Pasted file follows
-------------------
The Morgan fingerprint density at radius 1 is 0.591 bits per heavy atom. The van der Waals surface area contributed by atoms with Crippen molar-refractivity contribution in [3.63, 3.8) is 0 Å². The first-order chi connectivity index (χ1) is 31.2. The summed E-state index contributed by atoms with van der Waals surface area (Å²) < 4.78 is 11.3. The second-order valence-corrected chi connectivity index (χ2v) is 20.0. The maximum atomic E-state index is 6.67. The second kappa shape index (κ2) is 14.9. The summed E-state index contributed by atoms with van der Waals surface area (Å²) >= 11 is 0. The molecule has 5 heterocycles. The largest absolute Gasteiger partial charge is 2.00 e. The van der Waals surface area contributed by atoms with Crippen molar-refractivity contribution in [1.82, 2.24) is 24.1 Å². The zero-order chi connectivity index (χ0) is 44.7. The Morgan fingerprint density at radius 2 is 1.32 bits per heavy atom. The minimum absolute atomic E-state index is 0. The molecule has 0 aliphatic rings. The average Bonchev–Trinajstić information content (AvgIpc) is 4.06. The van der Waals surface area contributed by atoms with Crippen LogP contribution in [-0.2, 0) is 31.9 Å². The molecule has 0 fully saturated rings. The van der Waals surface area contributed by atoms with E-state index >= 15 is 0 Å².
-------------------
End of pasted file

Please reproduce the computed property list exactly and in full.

The Morgan fingerprint density at radius 1 is 0.591 bits per heavy atom. The van der Waals surface area contributed by atoms with Crippen molar-refractivity contribution in [3.63, 3.8) is 0 Å². The first-order chi connectivity index (χ1) is 31.2. The summed E-state index contributed by atoms with van der Waals surface area (Å²) < 4.78 is 11.3. The second-order valence-corrected chi connectivity index (χ2v) is 20.0. The maximum atomic E-state index is 6.67. The second kappa shape index (κ2) is 14.9. The summed E-state index contributed by atoms with van der Waals surface area (Å²) >= 11 is 0. The molecule has 5 heterocycles. The largest absolute Gasteiger partial charge is 2.00 e. The van der Waals surface area contributed by atoms with Crippen molar-refractivity contribution in [1.82, 2.24) is 24.1 Å². The zero-order chi connectivity index (χ0) is 44.7. The Morgan fingerprint density at radius 2 is 1.32 bits per heavy atom. The minimum absolute atomic E-state index is 0. The molecule has 0 aliphatic rings. The average Bonchev–Trinajstić information content (AvgIpc) is 4.06. The van der Waals surface area contributed by atoms with Crippen LogP contribution in [-0.2, 0) is 31.9 Å². The molecule has 0 fully saturated rings. The van der Waals surface area contributed by atoms with E-state index >= 15 is 0 Å².